(CNN) — A search for the best pulled pork barbecue or biscuits and gravy are fine reasons to hop a flight to North Carolina, but if you're looking for a great New York-style bagel? Bless your heart.
That is, until recently, as an influx of Northern-bred residents has led to some legitimate contenders in the bagel landscape.
Among them is Asheville's Button & Co. Bagels (Button & Co. Bagels, 32 S. Lexington Ave., Asheville, NC, 28801 USA), where chef Katie Button is putting a regional spin on the beloved foodstuff.
Button & Co. bagels are stacked up on wooden poles so employees can quickly see what's available.
"We really want our bagels to have a sense of place. That's really important," Button, a two-time James Beard Award finalist and the executive chef at Cúrate in Asheville, tells CNN Travel.
"I didn't just want to bring New York to southern Appalachia."
Going beyond cinnamon raisin
While Button's bagels will follow a process similar to New York-style bagels — a sourdough starter, boiled, then baked — many of the ingredients are specific to the region, starting with sorghum syrup, made from a grass that grows in North Carolina, instead of a more typical barley malt syrup used in a New York bagel's dough and boil.
The syrup is found more prominently in the shop's fig and sorghum bagel, a seasonal flavor that's their take on cinnamon raisin, which Button noted most shops offer as their sweet flavor option.
Asheville locals begin lining up outside of Button & Co. Bagels every morning.
"I started thinking, why? It doesn't have to be cinnamon raisin, it could literally be anything," she said. "Figs grow around here. It just felt like it made sense for where we are."
But there's one ingredient that can't be all local. In her research and recipe testing, Button found that there's a reason the South has always been more about biscuits than bagels — and it has nothing to do with the tap water in New York.
"It actually has to do with the wheat that grows well in the South," she said, explaining that spring wheat grown in the North has the high gluten quantity necessary for the chewy texture bagels are known for. To get the right bite, the shop will blend flour from Asheville-based Carolina Ground with an organic northern wheat flour.
Button said she saw the bagel shop as filling a void in the Asheville market, but it also offers a bit of nostalgia for the chef, who was born in South Carolina but raised in New Jersey.
"We just always think about what's missing. If I wanted to eat out in Asheville, what am I missing in the food scene here that was something I really wanted?" she said. "I'm a Southern girl who's spent a lot of time in the New York and New Jersey area, so I was desperately missing a bagel shop with smoked fish and the whole thing."
At Button & Co. Bagels, that means gravlax, pastrami and sumac-rubbed sablefish along with a variety of jams, pickles and preserves and bottled celery, root beer and strawberry soda — all made in-house. A selection of schmears comes from Three Graces Dairy in nearby Marshall., developed at Button's request.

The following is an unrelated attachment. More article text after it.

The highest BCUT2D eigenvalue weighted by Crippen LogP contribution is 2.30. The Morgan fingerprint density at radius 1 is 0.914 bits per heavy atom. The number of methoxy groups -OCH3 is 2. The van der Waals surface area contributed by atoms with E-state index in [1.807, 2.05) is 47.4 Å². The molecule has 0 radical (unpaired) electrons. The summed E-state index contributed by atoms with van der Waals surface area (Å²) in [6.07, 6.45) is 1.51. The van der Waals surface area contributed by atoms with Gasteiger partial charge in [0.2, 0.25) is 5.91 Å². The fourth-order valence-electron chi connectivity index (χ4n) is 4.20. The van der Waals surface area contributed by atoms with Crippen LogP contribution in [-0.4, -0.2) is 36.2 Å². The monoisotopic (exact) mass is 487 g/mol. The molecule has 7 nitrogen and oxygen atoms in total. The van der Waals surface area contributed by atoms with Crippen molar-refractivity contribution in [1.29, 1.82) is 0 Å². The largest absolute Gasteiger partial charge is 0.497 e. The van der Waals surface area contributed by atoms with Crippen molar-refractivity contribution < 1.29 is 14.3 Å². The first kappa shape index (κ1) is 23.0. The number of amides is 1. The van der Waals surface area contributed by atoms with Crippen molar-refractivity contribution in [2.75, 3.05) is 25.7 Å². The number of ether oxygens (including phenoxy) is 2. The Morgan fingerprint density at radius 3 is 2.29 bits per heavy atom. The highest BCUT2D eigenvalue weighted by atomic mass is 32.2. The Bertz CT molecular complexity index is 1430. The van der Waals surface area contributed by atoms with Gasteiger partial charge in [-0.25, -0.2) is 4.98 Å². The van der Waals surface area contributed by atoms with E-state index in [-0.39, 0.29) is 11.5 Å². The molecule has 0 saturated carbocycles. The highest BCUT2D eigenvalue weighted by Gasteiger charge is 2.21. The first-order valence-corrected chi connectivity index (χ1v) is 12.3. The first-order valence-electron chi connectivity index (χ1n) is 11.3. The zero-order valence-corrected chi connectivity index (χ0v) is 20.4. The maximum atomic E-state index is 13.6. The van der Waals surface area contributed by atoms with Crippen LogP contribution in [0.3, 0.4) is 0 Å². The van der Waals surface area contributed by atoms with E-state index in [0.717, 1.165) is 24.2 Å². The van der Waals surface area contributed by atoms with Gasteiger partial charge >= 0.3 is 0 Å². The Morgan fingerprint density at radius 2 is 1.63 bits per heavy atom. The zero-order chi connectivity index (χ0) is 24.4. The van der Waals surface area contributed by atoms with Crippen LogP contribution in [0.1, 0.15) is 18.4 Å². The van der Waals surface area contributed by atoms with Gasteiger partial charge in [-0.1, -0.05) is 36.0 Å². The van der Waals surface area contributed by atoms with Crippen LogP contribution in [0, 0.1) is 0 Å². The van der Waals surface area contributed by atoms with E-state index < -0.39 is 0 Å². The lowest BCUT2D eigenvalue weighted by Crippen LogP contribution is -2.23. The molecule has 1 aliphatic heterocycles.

"We reached out to them and they came up with this amazing product," Button said of the "quadruple cream" spread. "It's like cream cheese but a million times better. It's creamy and light and it's got a little bit of tanginess to it."
Looking for a taste of home
Button isn't the only North Carolinian looking for a taste from their former home. Between 2012 and 2016, New York and New Jersey were the largest source of new residents to North Carolina, according to Carolina Population Center data.
"They're buying bigger plots of land or farms, or they want more space in suburbia compared to living in a city," said Kristen Baughman, a Raleigh-based food and beverage promoter with a background in North Carolina agriculture. "I think they're really wanting spots that remind them of home, that comfort."
In Raleigh, Benchwarmers Bagels (Benchwarmers Bagels, 500 E. Davis St., Raleigh, NC, 27601 USA) is one of a handful of new and expanding shops vying for that market. And in a bit of serendipity, one of its owners, Sam Kirkpatrick, was a bartender on the opening team at Cúrate, Button's Spanish tapas restaurant in Asheville.
"It's really exciting to be doing similar things in different ways in different parts of the state," Kirkpatrick said.
Despite the name, Button & Co. Bagels serves other breakfast items like eggs.
Benchwarmers opened in February as part of Raleigh's new Transfer Co. Food Hall and is a spinoff of Boulted Bread, where they grind their own flour and rye with the help of an onsite stone mill. Their bagels incorporate some of that flour and are wood-fired, a slight departure from typical practice.
"We feel like we have a lot of access to some flavor profiles that aren't being explored in the bagel itself," Kirkpatrick said, adding that they're excited to put their own spin on the tried-and-true concept.
"Bagels are so tied to nostalgia and also place that I think that's one reason they haven't been messed with for a long time," he said. "Eventually you long for something for long enough and then you've gotta get after it."
Even with a centuries-old history, Baughman said bagels seem more popular than ever.
"I like to stalk food trends in New York and the bagel is bigger than ever there, too. With Russ and Daughters in New York and The Bagel Store in Brooklyn that created the rainbow bagel, it was all the rage," she said.
Local shops like Button & Co. and Benchwarmers fill a space on the Venn diagram between comfort foods and socially conscious eating.
"People are more concerned with where their food is coming from," Baughman said. "You can know you're going to feel good eating one of their bagels compared to a [national chain]. There's no preservatives, and you have to eat them fairly quickly or they're gonna go bad. That's the way all food should be, in my opinion."